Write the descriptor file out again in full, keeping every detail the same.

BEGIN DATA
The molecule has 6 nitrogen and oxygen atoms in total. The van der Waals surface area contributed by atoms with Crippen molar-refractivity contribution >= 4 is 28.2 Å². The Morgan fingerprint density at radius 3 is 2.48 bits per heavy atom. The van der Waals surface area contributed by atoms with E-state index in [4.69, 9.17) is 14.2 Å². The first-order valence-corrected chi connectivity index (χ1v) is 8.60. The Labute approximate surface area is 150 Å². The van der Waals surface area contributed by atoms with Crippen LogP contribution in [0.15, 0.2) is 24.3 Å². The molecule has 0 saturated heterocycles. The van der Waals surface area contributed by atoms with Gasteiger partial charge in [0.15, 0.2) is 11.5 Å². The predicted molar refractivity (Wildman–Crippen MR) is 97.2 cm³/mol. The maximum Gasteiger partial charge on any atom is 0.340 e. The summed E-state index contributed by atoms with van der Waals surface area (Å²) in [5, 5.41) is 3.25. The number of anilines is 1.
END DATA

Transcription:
The molecule has 6 nitrogen and oxygen atoms in total. The van der Waals surface area contributed by atoms with Crippen molar-refractivity contribution >= 4 is 28.2 Å². The Morgan fingerprint density at radius 3 is 2.48 bits per heavy atom. The van der Waals surface area contributed by atoms with E-state index in [4.69, 9.17) is 14.2 Å². The first-order valence-corrected chi connectivity index (χ1v) is 8.60. The Labute approximate surface area is 150 Å². The van der Waals surface area contributed by atoms with Crippen LogP contribution in [0.15, 0.2) is 24.3 Å². The molecule has 0 saturated heterocycles. The van der Waals surface area contributed by atoms with Gasteiger partial charge in [0.15, 0.2) is 11.5 Å². The predicted molar refractivity (Wildman–Crippen MR) is 97.2 cm³/mol. The maximum Gasteiger partial charge on any atom is 0.340 e. The summed E-state index contributed by atoms with van der Waals surface area (Å²) in [5, 5.41) is 3.25. The number of anilines is 1.